Further, in North Star Shipping Ltd v Sphere Drake Insurance Plc [2005] 2 Lloyd’s Rep. 76 Colman J held and the Court of Appeal agreed that a failure to disclose pending criminal charges were material facts, even though the insured was acquitted and the charges set aside.

The Court emphasised the fact that materiality must be judged at the date of placement, and facts raising doubt as to the risk are sufficient to be material.

The Court found that the criminal charges should have been disclosed. It was irrelevant that the charges against the director were later discontinued, as a reasonable insurer could not have been expected to know that at the time. The charges against the director were sufficient in raising doubt over the risk and were therefore material.

The Court emphasised that it was necessary to consider the matter from the point of view of a reasonable insurer in the position of AXA at the time: what decision would have been made had the insured given full disclosure. It is not the court’s task to form its own view on materiality with the benefit of hindsight.


AXA put in evidence an internal practice note on “disclosure of previous insurance, financial or criminal matters” which provided that if an insured client disclosed matters that fell within particular “negative criteria”, the risk was not acceptable to AXA and should be declined. It was common ground that AXA had no authority to write the risk under the practice note.

The Court was satisfied that if the criminal charges had been disclosed to AXA at the time then AXA would have declined the risk. This is in fact what happened when the facts were raised with them after the fact and there was no reason to suppose any different considerations would have been taken into account if disclosure had been given at the outset or that the conclusions of the underwriting team would have been any different.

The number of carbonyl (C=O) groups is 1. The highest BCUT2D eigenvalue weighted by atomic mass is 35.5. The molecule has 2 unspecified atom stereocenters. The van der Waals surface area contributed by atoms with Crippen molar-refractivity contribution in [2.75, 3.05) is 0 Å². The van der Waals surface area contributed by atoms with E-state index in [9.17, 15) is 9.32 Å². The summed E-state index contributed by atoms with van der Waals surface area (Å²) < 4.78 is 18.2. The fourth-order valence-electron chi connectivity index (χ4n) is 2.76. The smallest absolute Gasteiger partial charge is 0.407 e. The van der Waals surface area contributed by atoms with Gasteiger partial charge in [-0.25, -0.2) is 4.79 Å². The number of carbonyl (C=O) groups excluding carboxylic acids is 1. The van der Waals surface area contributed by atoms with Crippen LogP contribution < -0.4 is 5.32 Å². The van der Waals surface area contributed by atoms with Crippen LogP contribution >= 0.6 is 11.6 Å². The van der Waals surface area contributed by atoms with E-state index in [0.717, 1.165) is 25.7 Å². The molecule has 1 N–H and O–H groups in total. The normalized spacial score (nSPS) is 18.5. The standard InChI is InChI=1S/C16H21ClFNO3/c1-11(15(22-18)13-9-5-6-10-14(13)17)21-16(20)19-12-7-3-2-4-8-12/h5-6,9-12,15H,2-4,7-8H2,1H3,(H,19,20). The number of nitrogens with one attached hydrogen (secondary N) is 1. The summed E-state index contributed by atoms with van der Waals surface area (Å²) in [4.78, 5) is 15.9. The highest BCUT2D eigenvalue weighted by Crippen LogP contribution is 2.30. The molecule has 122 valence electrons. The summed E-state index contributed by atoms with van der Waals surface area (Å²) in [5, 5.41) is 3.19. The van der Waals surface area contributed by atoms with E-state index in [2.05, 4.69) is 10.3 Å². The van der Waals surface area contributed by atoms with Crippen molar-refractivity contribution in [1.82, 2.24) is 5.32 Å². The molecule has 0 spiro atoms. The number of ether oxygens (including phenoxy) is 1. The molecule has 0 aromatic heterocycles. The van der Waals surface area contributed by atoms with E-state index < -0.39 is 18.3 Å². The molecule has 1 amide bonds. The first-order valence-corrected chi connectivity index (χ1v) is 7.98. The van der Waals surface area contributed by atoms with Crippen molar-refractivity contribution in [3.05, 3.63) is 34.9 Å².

The case examines the well-trodden questions of materiality and inducement but is one of the first decisions where the Court has upheld an insurer’s avoidance under the 2015 Act. It is a reminder to policyholders to approach questions around the disclosure of alleged criminal conduct with great caution. As frustrating as it may be to innocent insureds, the mere fact that an allegation of criminal conduct has been made, even if unfounded, may often meet the threshold of materiality for disclosure.

AXA was assisted in this case by its own internal practice note which showed that it did not have authority to write the risk had it been provided with a fair presentation of the risk. Now that under the 2015 Act, an insurer has to demonstrate what it would have done had it been provided with a fair presentation of the risk if there is a material non-disclosure, it will be interesting to see, in the context of different policies and different insurers, whether such internal underwriting guidelines (as was relevant in this case) are commonly used and relied upon. Those that do not will face greater challenges in proving what they would have done had a fair presentation of the risk been made.

Alexander Oddy
Alexander Oddy